Daniel Craig returns as Bond as the movie picks up just minutes after the ending of Casino, a first for the series. We enter the story in the middle of a frenetic and violent car chase as Bond brings in Mr. White (Jesper Christensen), the lead he had captured at the end of the last film, for questioning. Bond is seeking answers regarding his Casino love interest Vesper Lynd, who was blackmailed into betraying him to save her boyfriend. With M (Judi Dench) keeping close watch, concerned that Bond’s desire for revenge will overshadow his duty, he follows a series of leads that takes him to business mogul Dominic Greene (Mathieu Amalric) and the mysterious organization Quantum that seems to have eyes around every corner. Allying himself with a mysterious woman named Camille (Olga Kurylenko) and his old contact Mathis (Giancarlo Giannini), he seeks to uncover the truth about Vesper while delving into an organization that threatens the stability of England and the rest of the world.
Once again, Craig hits it out of the park as 007. A character that had descended into caricature over the course of 20 (entertaining in their own right) films is once again explored in much the way Ian Fleming wrote him almost 50 years ago – a coldly efficient killer with a duty to country and strange allure. Craig brilliantly portrays a Bond broken by lost love but channeling the devastation into a brutal rage contained behind an almost robotic exterior. Quantum completes the origin story begun in Casino Royale, and by the time the credits roll we have a sense of who this Bond is and what makes him tick. The movie is also successful as an action film – it’s brief 100 minute running time is loaded with near constant action, expertly staged and frantically shot. Director Marc Forster, more well known for art-house fare such as Finding Neverland and Monster’s Ball, proves a capable captain at the helm of the ship, keeping the movie tightly focused and never boring. The supporting cast is good, especially the holdovers from the previous film such as Giannini and Jeffrey Wright’s Felix Leiter. Amalric is good, but Greene lacks the interest and magnetism of Mads Mikkelsen’s Le Chiffre. Similarly, Kurylenko’s Camille is a strong, if underexplored, character, but she can’t hold a candle to Eva Green’s Vesper. She’s not supposed to – after all, despite the presence of two Bond girls (Gemma Arterton joins the cast as a British support agent), Vesper is in a way the strongest female presence in the film, despite never appearing onscreen. That, perhaps, is the best indication I can give as to what to expect from Quantum. The film functions as an entertaining though unspectacular epilogue to Casino Royale, not the groundbreaking success that film was (how could it be?) but a great addition to the new Bond canon nonetheless. It will be interesting to see how the franchise breaks into new territory in the next outing. Until then, Bond fans, go in with the right expectations, and you’ll enjoy this one immensely. - ***1/2 (out of 4)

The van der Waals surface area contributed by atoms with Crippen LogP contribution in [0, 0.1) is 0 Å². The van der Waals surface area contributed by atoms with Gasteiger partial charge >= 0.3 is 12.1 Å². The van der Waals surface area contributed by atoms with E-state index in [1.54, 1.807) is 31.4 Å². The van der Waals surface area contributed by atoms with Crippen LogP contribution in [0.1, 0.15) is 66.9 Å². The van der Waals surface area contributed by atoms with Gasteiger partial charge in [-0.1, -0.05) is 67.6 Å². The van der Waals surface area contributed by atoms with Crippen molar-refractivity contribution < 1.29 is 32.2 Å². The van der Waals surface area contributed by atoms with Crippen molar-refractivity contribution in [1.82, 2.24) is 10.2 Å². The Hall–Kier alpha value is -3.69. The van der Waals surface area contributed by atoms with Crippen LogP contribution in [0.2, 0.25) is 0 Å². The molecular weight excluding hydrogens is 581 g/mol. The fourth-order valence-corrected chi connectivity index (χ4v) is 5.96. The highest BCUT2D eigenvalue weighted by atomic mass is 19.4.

Quantum of Solace is rated PG-13 for intense sequences of violence and action, and some sexual content.